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Social Epistemology$
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Adrian Haddock, Alan Millar, and Duncan Pritchard

Print publication date: 2010

Print ISBN-13: 9780199577477

Published to Oxford Scholarship Online: January 2011

DOI: 10.1093/acprof:oso/9780199577477.001.0001

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Epistemic Circularity and Epistemic Incommensurability

Epistemic Circularity and Epistemic Incommensurability

Chapter:
(p.262) 13 Epistemic Circularity and Epistemic Incommensurability
Source:
Social Epistemology
Author(s):

Michael P. Lynch (Contributor Webpage)

Publisher:
Oxford University Press
DOI:10.1093/acprof:oso/9780199577477.003.0013

This chapter explores an analogy between our reliance on memory and our reliance on news coverage. The analogy derives from a certain sort of counterfactual reasoning that might be employed to support beliefs in either domain, in cases involving the silence of a relied-upon source. Thus one might form the belief that p on the grounds that if p were false one would have heard about it by now (or would have remembered it). Elsewhere an account of the conditions under which counterfactual reasoning of this sort is epistemically fruitful has been developed. This chapter addressess a related matter: whether resources within the epistemology of memory might be helpful in thinking about the epistemic significance of silence from any relied-upon source—whether that source is one's own memory, or the news groups on which one relies for coverage.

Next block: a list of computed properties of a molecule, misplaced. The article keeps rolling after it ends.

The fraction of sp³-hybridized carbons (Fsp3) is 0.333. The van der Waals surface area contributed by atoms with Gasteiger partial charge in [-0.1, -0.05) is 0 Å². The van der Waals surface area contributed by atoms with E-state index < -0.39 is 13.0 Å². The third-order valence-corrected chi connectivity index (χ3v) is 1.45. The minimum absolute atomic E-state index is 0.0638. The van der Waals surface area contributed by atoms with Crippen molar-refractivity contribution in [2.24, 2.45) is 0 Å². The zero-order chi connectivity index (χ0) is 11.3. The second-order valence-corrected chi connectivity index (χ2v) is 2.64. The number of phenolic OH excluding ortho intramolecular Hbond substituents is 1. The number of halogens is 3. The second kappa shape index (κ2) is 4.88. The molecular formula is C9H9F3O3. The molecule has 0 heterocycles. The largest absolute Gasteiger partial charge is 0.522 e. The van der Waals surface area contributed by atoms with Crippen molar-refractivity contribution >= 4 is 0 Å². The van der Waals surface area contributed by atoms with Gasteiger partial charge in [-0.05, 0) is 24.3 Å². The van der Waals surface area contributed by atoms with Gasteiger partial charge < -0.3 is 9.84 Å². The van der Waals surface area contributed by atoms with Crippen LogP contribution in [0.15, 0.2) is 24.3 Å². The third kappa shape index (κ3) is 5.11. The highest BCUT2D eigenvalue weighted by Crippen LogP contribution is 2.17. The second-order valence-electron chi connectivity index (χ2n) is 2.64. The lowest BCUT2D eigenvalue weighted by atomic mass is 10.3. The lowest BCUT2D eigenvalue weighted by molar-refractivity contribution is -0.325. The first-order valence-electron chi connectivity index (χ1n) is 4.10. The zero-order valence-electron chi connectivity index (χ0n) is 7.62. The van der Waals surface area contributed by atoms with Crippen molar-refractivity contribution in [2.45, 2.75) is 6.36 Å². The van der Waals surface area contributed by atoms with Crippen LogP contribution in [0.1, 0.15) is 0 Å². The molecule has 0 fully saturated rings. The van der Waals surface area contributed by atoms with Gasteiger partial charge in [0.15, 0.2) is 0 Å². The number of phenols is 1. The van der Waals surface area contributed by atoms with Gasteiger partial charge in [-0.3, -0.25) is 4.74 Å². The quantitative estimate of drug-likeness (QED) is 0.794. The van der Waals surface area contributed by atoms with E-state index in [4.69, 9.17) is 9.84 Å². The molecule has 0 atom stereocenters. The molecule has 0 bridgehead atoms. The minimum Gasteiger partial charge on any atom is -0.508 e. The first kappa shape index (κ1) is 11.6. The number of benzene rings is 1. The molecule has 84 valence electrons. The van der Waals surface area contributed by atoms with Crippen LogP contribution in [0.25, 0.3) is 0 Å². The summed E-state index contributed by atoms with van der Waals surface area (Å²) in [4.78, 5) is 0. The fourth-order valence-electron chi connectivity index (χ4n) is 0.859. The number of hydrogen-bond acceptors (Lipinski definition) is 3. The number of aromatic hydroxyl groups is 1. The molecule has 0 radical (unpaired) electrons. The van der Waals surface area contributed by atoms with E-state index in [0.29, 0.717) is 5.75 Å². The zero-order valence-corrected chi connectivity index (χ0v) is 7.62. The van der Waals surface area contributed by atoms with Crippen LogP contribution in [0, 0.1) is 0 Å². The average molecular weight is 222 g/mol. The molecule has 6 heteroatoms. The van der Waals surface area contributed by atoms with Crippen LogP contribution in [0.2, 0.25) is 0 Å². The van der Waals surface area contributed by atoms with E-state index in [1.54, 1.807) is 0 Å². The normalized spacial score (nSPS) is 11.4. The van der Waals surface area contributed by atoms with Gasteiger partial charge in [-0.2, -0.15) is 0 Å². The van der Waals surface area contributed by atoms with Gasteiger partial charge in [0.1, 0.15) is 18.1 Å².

Keywords:   counterfactual reasoning, epistemology of silence, memory, news coverage, silence, sources of information

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